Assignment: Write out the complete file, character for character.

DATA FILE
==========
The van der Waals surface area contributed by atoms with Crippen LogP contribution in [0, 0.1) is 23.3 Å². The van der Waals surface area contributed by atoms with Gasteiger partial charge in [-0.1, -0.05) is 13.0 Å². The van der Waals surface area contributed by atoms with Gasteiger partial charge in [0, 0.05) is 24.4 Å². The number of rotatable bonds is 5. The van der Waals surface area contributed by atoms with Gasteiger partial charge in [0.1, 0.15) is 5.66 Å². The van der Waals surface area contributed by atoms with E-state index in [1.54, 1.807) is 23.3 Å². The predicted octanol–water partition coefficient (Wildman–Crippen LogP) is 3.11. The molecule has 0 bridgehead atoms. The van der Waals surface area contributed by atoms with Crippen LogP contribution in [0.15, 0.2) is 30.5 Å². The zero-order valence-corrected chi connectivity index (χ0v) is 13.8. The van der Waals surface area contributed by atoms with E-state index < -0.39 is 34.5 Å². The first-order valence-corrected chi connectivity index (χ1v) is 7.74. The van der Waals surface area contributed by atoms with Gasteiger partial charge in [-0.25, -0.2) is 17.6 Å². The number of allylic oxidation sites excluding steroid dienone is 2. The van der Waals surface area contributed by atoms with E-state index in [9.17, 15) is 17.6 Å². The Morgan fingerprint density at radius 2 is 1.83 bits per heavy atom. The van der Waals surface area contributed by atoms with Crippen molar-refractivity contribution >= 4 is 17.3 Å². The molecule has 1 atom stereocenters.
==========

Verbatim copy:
The van der Waals surface area contributed by atoms with Crippen LogP contribution in [0, 0.1) is 23.3 Å². The van der Waals surface area contributed by atoms with Gasteiger partial charge in [-0.1, -0.05) is 13.0 Å². The van der Waals surface area contributed by atoms with Gasteiger partial charge in [0, 0.05) is 24.4 Å². The number of rotatable bonds is 5. The van der Waals surface area contributed by atoms with Gasteiger partial charge in [0.1, 0.15) is 5.66 Å². The van der Waals surface area contributed by atoms with E-state index in [1.54, 1.807) is 23.3 Å². The predicted octanol–water partition coefficient (Wildman–Crippen LogP) is 3.11. The molecule has 0 bridgehead atoms. The van der Waals surface area contributed by atoms with Crippen LogP contribution in [0.15, 0.2) is 30.5 Å². The zero-order valence-corrected chi connectivity index (χ0v) is 13.8. The van der Waals surface area contributed by atoms with E-state index < -0.39 is 34.5 Å². The first-order valence-corrected chi connectivity index (χ1v) is 7.74. The van der Waals surface area contributed by atoms with Gasteiger partial charge in [-0.25, -0.2) is 17.6 Å². The number of allylic oxidation sites excluding steroid dienone is 2. The van der Waals surface area contributed by atoms with E-state index in [9.17, 15) is 17.6 Å². The Morgan fingerprint density at radius 2 is 1.83 bits per heavy atom. The van der Waals surface area contributed by atoms with Crippen molar-refractivity contribution >= 4 is 17.3 Å². The molecule has 1 atom stereocenters.